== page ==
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Wake Turbulence

below the larger aircraft’s flight path. Abandon the

approach unless a landing is ensured well before

reaching the intersection.

6. Departing behind a larger aircraft. Note

the larger aircraft’s rotation point and rotate prior to

the larger aircraft’s rotation point. Continue climbing

above the larger aircraft’s climb path until turning

clear of the larger aircraft’s wake. Avoid subsequent

headings which will cross below and behind a larger

aircraft. Be alert for any critical takeoff situation

which could lead to a vortex encounter.

7. Intersection takeoffs− same runway. Be

alert to adjacent larger aircraft operations, particular-

ly upwind of your runway. If intersection takeoff

clearance is received, avoid subsequent heading

which will cross below a larger aircraft’s path.

8. Departing or landing after a larger

aircraft executing a low approach, missed

approach, or touch−and−go landing. Because

vortices settle and move laterally near the ground, the

vortex hazard may exist along the runway and in your

flight path after a larger aircraft has executed a low

approach, missed approach, or a touch−and−go

landing, particular in light quartering wind condi-

tions. You should ensure that an interval of at least

2 minutes has elapsed before your takeoff or landing.

9. En route VFR (thousand−foot altitude plus

500 feet). Avoid flight below and behind a large

aircraft’s path. If a larger aircraft is observed above on

the same track (meeting or overtaking) adjust your

position laterally, preferably upwind.

7−3−7. Helicopters

In a slow hover taxi or stationary hover near the

surface, helicopter main rotor(s) generate downwash

producing high velocity outwash vortices to a

distance approximately three times the diameter of

the rotor. When rotor downwash hits the surface, the

resulting outwash vortices have behavioral character-

istics similar to wing tip vortices produced by fixed

wing aircraft. However, the vortex circulation is

outward, upward, around, and away from the main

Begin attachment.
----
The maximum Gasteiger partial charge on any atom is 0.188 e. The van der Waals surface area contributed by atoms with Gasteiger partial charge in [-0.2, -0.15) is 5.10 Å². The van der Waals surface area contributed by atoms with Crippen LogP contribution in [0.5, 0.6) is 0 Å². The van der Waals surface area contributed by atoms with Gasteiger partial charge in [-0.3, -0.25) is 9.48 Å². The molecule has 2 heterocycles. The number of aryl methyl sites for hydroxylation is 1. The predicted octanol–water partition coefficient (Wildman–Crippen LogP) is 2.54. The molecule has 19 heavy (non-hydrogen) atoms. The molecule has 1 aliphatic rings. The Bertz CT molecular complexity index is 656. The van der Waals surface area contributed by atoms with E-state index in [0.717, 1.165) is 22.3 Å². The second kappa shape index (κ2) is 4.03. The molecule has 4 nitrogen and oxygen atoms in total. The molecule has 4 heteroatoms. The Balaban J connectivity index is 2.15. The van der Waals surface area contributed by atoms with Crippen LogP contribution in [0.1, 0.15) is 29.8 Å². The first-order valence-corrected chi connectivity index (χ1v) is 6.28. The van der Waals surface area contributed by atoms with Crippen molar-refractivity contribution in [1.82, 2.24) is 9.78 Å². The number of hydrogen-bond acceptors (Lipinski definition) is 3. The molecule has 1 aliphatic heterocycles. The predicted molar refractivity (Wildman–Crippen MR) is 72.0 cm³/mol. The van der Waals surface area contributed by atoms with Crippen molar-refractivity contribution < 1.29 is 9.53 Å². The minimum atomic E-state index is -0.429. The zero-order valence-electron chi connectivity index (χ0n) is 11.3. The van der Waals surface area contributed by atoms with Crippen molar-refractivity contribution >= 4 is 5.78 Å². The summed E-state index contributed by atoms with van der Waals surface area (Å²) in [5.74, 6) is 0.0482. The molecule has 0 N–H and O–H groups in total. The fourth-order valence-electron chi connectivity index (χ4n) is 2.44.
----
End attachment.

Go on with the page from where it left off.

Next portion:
rotor(s) in all directions. Pilots of small aircraft

should avoid operating within three rotor diameters

of any helicopter in a slow hover taxi or stationary

hover. In forward flight, departing or landing

helicopters produce a pair of strong, high−speed

trailing vortices similar to wing tip vortices of larger

fixed wing aircraft. Pilots of small aircraft should use

caution when operating behind or crossing behind

landing and departing helicopters.

7−3−8. Pilot Responsibility

a. Government and industry groups are making

concerted efforts to minimize or eliminate the

hazards of trailing vortices. However, the flight

disciplines necessary to ensure vortex avoidance

during VFR operations must be exercised by the pilot.

Vortex visualization and avoidance procedures

should be exercised by the pilot using the same degree

of concern as in collision avoidance.

b. Wake turbulence may be encountered by

aircraft in flight as well as when operating on the

airport movement area.


Pilot/Controller Glossary Term− Wake Turbulence.

c. Pilots are reminded that in operations conducted

behind all aircraft, acceptance of instructions from

ATC in the following situations is an acknowledg-

ment that the pilot will ensure safe takeoff and

landing intervals and accepts the responsibility for

providing wake turbulence separation.

1. Traffic information.
2. Instructions to follow an aircraft; and
3. The acceptance of a visual approach


d. For operations conducted behind super  or

heavy aircraft, ATC will specify the word “super” or

heavy” as appropriate, when this information is

known. Pilots of super  or heavy aircraft should

always use the word “super” or “heavy” in radio


e. Super, heavy, and large jet aircraft operators

should use the following procedures during an

approach to landing. These procedures establish a

dependable baseline from which pilots of in−trail,

lighter aircraft may reasonably expect to make

effective flight path adjustments to avoid serious

wake vortex turbulence.

1. Pilots of aircraft that produce strong wake

vortices should make every attempt to fly on the

established glidepath, not above it; or, if glidepath

guidance is not available, to fly as closely as possible

to a “3−1” glidepath, not above it.


Fly 3,000 feet at 10 miles from touchdown, 1,500 feet at 5

miles, 1,200 feet at 4 miles, and so on to touchdown.